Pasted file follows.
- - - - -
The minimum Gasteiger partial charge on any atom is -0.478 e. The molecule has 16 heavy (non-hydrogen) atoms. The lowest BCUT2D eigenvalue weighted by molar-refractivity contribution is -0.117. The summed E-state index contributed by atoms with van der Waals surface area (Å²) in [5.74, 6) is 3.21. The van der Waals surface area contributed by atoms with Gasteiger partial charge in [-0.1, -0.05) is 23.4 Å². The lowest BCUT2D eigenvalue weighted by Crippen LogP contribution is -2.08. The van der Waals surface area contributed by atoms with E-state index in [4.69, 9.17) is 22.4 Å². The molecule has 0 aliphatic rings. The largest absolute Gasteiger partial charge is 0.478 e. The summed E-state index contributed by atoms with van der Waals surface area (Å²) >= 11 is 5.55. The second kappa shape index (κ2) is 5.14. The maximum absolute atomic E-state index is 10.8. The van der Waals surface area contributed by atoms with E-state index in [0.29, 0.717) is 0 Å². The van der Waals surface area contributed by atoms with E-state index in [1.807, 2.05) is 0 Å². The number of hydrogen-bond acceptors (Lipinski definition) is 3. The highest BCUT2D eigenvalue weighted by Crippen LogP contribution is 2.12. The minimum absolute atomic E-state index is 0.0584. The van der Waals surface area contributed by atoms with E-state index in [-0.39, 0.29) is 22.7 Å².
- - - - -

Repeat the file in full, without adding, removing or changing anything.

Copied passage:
The minimum Gasteiger partial charge on any atom is -0.478 e. The molecule has 16 heavy (non-hydrogen) atoms. The lowest BCUT2D eigenvalue weighted by molar-refractivity contribution is -0.117. The summed E-state index contributed by atoms with van der Waals surface area (Å²) in [5.74, 6) is 3.21. The van der Waals surface area contributed by atoms with Gasteiger partial charge in [-0.1, -0.05) is 23.4 Å². The lowest BCUT2D eigenvalue weighted by Crippen LogP contribution is -2.08. The van der Waals surface area contributed by atoms with E-state index in [4.69, 9.17) is 22.4 Å². The molecule has 0 aliphatic rings. The largest absolute Gasteiger partial charge is 0.478 e. The summed E-state index contributed by atoms with van der Waals surface area (Å²) >= 11 is 5.55. The second kappa shape index (κ2) is 5.14. The maximum absolute atomic E-state index is 10.8. The van der Waals surface area contributed by atoms with E-state index in [0.29, 0.717) is 0 Å². The van der Waals surface area contributed by atoms with E-state index in [1.807, 2.05) is 0 Å². The number of hydrogen-bond acceptors (Lipinski definition) is 3. The highest BCUT2D eigenvalue weighted by Crippen LogP contribution is 2.12. The minimum absolute atomic E-state index is 0.0584. The van der Waals surface area contributed by atoms with E-state index in [-0.39, 0.29) is 22.7 Å².